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Better late than never

By Henry Thornton - posted Tuesday, 6 November 2007

Exactly one year ago, Henry called for a 50-basis-point rate hike as a pre-emptive strike against inflation.

Sadly, this advice was ignored and now, according to two commentators (and more will follow), Australia may be facing three 25-basis-point rate hikes. Scott Murdoch and Richard Gluyas said in this newspaper late last week that now there is a risk of "three rapid rate rises". "Too little, too late" in 2006, 2007 and probably also in 2008.

Excessive caution is the main reason. A nation of course needs cautious central bankers, but we are badly served when this tips into timidity and (effectively) lack of faith in the resilience of the nation's economy.


Closely related to overcooked caution is excessive conservatism in forecasting. As the boom gathers pace, the evidence is emerging almost every time a new economic statistic is released. Consider the evidence.

Most importantly, employment growth in Australia has exceeded everyone's expectations, as has the fall in the rate of unemployment. The tendency for the economy to outperform "reasonable" expectations is, in fact, endemic.

Other recent economic statistics underline the point -- the economy is running away from the economic analysts. The quotes below are from "market economists", names suppressed to avoid any unintended slurs.

"Retail trade turnover grew by 0.8 per cent in September, which was stronger than the 0.5 per cent gain markets had expected. For the year to September, retail turnover was up a very healthy 8.2 per cent." As a side comment we must say: "Healthy!? The sentence is OK if you put "un" in front of "healthy", or use the word "unsustainable".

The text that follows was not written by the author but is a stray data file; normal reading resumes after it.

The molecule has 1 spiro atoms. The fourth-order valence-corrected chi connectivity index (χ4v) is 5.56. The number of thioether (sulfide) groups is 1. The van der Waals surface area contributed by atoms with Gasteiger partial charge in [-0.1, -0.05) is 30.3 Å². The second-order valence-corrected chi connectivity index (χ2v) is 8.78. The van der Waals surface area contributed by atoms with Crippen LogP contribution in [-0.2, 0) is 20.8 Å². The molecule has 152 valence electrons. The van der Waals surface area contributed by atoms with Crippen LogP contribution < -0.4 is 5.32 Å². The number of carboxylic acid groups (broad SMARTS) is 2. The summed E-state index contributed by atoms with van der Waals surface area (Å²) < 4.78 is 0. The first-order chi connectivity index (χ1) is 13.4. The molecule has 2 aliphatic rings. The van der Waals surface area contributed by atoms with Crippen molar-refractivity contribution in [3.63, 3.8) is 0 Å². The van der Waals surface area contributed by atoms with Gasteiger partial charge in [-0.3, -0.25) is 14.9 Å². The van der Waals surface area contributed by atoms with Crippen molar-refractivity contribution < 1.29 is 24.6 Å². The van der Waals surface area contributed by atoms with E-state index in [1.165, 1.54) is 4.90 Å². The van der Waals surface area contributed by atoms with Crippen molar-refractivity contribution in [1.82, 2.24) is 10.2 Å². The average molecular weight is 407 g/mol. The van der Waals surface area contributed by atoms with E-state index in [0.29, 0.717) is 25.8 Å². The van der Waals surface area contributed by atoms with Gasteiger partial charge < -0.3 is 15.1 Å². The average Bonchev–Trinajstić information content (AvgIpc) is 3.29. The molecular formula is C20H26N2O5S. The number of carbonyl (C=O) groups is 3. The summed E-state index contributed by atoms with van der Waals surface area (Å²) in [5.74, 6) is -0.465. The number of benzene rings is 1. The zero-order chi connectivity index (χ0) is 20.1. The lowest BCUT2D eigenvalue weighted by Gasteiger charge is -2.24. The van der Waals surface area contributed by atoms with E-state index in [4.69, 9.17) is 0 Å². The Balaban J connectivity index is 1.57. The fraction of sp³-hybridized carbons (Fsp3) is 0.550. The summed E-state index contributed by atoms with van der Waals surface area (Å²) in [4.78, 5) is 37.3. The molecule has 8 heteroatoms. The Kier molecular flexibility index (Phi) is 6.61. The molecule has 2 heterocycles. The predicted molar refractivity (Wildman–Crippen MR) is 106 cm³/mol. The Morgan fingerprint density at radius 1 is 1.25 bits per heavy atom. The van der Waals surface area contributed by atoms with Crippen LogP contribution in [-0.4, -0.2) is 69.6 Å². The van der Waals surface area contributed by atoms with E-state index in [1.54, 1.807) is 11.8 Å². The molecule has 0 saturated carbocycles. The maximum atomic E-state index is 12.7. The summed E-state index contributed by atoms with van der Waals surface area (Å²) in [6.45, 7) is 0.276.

There is more: "Australia's trade deficit widened to $1.862 billion in September, from a revised increase of $1.665 billion in August. This was much higher than the market consensus for a $1.0 billion deficit."

Are readers as tired as Henry is of reading that economic data "exceeded expectations" or is "much higher than the market consensus"?


Do those who form these "expectations" or shape the "consensus" ever stop to reflect on their forecasting record? Do they ever take a stroll in a shopping mall, or think about record growth of household debt and the basis for record bank profits? If Australia were a nuclear reactor the attendants would be heading for the hills after operating the closedown procedures.

Another recent economic story was equally aggravating. "Building approvals jumped 6.8 per cent per cent in September, sharply retracing the 1.8 per cent decline seen in August. This is well above market expectations, which had centred around a 0.7 per cent increase. Total credit provided by the private sector rose by 1.2 per cent in September, following a strong increase of 1.4 per cent in August. The market had been expecting an increase of 1.0 per cent in the month."

The latest report of goods and services inflation shows the same tendency. Goods and service (CPI) inflation was a relatively modest 0.7 per cent for the September quarter and 1.9 per cent over the year. This has led the Treasurer to say the Reserve Bank would be acting against his "contract" with its governor if it raised rates.

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First published in The Australian on November 6, 2007 and on Henry Thornton.

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About the Author

Henry Thornton (1760-1815) was a banker, M.P., Philanthropist, and a leading figure in the influential group of Evangelicals that was known as the Clapham set. His column is provided by the writers at

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